Emacs org-mode is very powerful tool for personal knowledge management, but can be hard to learn, makes it hard to have the same content (notes) referenced in more than one place, and can be awkward for the hands.
Finding other tools inadequate for various reasons, I wrote OneModel to meet my own needs, and made it available. If you touch-type, it is extremely fast for to-do lists and notes of all kinds, and I generate the project web site from part of its data. It is much easier to learn and faster to navigate than emacs, and you can have the same content in as many places as desired, without duplication.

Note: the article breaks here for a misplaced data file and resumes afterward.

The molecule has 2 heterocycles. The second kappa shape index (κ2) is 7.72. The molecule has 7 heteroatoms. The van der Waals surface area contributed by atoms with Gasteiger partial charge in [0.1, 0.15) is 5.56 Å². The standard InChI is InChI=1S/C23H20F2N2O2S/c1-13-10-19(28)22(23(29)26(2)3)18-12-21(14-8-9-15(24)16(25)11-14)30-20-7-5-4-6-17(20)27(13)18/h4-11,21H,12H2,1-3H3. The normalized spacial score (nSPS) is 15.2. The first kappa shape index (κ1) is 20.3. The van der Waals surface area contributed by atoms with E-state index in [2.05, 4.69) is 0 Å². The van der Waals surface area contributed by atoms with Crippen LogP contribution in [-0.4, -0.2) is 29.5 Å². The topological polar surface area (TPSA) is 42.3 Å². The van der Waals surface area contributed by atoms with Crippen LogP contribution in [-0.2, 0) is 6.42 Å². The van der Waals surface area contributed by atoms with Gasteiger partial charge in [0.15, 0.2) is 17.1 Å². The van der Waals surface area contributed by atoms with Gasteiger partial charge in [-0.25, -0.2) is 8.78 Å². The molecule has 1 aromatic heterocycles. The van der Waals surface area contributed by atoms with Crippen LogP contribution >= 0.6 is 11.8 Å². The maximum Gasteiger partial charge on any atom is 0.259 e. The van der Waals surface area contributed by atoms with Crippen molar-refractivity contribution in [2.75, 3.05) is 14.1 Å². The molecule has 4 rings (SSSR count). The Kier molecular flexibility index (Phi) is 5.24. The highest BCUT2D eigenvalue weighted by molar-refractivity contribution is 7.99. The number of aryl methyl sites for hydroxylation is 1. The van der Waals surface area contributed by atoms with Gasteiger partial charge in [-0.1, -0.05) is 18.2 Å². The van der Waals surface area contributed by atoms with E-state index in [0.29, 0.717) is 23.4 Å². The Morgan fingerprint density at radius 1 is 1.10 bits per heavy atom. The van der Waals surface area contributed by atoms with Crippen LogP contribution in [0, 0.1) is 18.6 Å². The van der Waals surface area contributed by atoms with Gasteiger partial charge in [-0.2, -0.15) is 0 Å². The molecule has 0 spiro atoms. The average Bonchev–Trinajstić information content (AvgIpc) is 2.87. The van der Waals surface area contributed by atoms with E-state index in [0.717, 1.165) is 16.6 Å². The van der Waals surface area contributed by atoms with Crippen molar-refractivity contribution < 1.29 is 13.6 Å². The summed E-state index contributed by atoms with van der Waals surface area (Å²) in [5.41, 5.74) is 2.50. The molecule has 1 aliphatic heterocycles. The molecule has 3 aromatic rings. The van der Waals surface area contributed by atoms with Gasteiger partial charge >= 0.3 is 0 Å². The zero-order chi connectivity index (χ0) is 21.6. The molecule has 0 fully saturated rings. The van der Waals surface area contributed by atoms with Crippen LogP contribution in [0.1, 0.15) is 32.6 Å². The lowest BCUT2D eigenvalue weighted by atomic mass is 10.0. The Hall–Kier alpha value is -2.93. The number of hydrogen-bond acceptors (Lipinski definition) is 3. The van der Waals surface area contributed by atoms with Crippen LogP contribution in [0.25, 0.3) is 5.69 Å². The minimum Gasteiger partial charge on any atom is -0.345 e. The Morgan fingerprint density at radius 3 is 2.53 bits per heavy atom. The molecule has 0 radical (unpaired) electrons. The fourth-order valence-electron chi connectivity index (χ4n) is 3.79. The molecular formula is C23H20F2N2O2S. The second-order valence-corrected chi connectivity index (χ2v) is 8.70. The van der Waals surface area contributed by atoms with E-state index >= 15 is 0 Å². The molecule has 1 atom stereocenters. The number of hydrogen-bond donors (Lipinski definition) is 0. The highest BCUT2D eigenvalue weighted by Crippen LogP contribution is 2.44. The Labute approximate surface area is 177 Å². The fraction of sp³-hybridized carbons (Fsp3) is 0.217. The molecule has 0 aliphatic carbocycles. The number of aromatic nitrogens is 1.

But it wants to be more: It uses an internal structure that has big future ideas for knowledge management, like embedding code within groups of entities, or linking across OneModel instances, so you can choose to share data from your personal organizer, or subscribe to (or copy) data from other instances: like a wikipedia but where the internal knowledge is structured so can be used for computation, rich queries etc. Imagine asking a system: what villages in history had economic improvements in a 4-year period, all external conditions being equal, and what do those cases all have in common?--that is the long-term vision of the system. The vision and internal structure are intended as be a prototype of a platform to manage all mankind's knowledge as a usefully computable whole.
The web site has a few screen shots (remember it's an ugly prototype but works well! -- I have my calendar/life notes/todos/contacts etc in it now) and a demo system to play with without installing anything.